View Full Version : Wildlife/Bird Lens Suggestions

12-05-12, 09:48 PM
Hi currently use Nikon D5100 and Nikon 18-200mm superzoom lens mainly.
Looking for advice for a longer lens for wildlife/birds etc.
Thinking of Nikon 70-300 or Sigma 150-500mm?
Unable to afford the pro prices of 1,000 and upwards prime lenses etc!
Any thoughts or suggestions?

13-05-12, 01:07 PM
hi Welcome to the forum
I have a Nikom 70- 300 lens, while it'sa great lens i think for birding you would be better looking at either a 400 or 500 lens. Hope this helps ... Graham

13-05-12, 05:50 PM
i would look at the sigma too they do produce a good alternative

Blitz Photography & Prod
14-05-12, 02:20 AM
hi BW2020

like graham & wave have all ready said the 500mm is what your after i like to take some bird shots my self
and having more then a 300mm helps as for the sigma 150 - 500mm there are a few youtube video's were people have made showing the view you get with this lens
if you type in Sigma 150 - 500 in youtube or the 50 - 500mm you will see just how close you can get with there's both lens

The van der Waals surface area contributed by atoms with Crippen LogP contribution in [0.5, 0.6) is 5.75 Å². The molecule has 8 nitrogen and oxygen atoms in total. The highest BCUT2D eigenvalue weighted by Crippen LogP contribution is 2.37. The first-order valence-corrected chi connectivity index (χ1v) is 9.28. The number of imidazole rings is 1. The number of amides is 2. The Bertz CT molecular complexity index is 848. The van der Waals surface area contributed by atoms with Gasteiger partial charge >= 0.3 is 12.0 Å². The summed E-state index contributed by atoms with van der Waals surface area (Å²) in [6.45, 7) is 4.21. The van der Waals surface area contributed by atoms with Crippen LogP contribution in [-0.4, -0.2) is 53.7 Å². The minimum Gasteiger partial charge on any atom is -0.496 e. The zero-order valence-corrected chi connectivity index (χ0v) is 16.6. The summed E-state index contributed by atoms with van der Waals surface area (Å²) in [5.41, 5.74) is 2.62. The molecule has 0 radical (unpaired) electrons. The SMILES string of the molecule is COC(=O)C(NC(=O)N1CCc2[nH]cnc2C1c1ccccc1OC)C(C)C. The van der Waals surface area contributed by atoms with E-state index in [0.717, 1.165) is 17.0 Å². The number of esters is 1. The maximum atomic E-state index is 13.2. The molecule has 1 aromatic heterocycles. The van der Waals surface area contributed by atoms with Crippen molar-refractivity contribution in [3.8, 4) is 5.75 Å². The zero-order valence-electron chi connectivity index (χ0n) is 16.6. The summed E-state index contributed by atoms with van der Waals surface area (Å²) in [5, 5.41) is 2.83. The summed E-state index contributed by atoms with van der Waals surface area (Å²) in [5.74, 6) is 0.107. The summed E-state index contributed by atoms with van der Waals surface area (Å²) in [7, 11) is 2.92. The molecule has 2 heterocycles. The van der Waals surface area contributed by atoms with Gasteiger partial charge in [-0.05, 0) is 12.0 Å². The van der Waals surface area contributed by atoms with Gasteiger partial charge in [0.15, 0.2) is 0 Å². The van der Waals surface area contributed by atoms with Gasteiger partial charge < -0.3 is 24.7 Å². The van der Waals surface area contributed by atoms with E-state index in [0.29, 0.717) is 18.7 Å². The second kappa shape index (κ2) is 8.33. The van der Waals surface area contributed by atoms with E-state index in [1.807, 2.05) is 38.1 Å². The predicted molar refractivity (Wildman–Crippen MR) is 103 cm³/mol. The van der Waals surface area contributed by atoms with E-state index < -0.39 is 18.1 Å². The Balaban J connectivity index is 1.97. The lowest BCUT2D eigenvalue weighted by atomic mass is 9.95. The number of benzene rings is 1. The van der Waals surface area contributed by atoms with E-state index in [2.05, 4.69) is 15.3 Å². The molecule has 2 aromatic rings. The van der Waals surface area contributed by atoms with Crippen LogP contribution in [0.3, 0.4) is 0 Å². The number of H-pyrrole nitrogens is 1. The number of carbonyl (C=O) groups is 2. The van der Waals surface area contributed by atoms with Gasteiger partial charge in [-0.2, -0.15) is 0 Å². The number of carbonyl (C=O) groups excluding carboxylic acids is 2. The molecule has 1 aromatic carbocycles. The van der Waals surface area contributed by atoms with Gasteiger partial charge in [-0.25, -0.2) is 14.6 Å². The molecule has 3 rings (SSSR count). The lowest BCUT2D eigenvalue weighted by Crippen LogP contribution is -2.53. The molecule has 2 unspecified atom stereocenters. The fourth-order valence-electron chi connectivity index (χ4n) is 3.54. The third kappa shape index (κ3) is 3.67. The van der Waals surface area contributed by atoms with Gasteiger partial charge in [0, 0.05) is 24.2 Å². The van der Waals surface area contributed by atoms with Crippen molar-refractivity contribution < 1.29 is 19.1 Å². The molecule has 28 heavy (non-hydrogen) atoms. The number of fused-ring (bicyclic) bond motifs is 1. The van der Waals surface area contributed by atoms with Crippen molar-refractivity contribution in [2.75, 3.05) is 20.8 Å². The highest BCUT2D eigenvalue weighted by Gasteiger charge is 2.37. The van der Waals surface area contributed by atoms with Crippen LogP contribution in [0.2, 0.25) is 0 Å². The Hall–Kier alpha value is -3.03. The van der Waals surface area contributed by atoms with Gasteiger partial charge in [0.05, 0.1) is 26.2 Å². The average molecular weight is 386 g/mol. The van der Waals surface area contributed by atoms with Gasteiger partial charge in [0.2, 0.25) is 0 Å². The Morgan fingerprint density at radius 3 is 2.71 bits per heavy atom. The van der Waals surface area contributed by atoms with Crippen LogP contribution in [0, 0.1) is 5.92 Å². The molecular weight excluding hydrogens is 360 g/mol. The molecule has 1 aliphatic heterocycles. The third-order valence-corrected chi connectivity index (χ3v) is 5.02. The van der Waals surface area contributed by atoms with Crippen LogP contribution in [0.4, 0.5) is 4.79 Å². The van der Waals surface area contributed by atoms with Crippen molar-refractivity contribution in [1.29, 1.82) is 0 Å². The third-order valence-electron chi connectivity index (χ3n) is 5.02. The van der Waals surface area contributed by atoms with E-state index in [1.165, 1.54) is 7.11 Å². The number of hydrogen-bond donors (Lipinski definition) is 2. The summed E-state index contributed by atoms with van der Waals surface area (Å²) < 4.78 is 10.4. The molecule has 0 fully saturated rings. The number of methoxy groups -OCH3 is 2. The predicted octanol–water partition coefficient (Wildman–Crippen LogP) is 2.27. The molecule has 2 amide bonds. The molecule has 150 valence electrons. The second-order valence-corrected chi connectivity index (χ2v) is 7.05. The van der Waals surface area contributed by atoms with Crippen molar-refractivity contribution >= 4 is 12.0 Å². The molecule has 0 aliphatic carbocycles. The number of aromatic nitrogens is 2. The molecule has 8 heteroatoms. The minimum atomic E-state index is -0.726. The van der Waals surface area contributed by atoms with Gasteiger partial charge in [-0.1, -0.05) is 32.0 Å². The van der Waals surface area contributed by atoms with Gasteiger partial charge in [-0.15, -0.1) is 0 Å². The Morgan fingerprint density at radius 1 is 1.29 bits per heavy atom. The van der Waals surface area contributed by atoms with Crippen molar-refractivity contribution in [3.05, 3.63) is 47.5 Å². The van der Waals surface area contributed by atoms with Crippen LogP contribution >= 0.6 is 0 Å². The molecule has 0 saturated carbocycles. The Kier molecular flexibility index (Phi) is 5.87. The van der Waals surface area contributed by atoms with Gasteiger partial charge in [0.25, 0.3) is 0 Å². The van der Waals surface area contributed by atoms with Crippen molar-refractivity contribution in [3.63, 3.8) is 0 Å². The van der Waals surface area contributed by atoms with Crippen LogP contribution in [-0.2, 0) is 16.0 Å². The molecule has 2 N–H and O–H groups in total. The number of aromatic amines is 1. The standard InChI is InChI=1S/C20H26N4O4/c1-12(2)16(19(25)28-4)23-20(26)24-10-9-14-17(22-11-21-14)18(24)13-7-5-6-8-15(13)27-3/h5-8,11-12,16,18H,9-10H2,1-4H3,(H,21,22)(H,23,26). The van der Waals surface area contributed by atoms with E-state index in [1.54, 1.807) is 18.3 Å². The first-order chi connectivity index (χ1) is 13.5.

hope this is some help all the best


16-05-12, 01:14 PM
Thanks for the replies guys.
Will have a look at the sigma 150-500 and 50-500.
Will need to look at monopods for these.
Many thanks.

Fred Sagen
17-05-12, 02:47 AM
If your main consideration is cost ( per mm focal length) then fixed aperture mirror lenses might be worth looking at.

You can occasionally pick up old manual-only reflectors cheap online and some of the Chinese imports aren't too bad.

You can augment manual-only lenses with pre-digital body-mounted tele-converters, as I have, mounting a Samyang f6.3 500mm on a Kenko Teleplus MC7 mounted on my D5100 or D40x.

The results aren't superb but with a little PhotoShop massaging they're acceptable to me.

Of course, if 1500mm equivalence on an APSC is a little extreme, you could consider the cheapest option of using a pre-digital manual-only tele-converter on your existing 18-200mm (Nikon's AF-S tele-converters cost as much as some lenses).

The lack of auto exposure with such a set-up is no real hardship as you can fine-tune the system while you wait for birds to land on your baited perch, for example.

I would recommend a tripod and remote control over a mono-pod for such a set-up, though.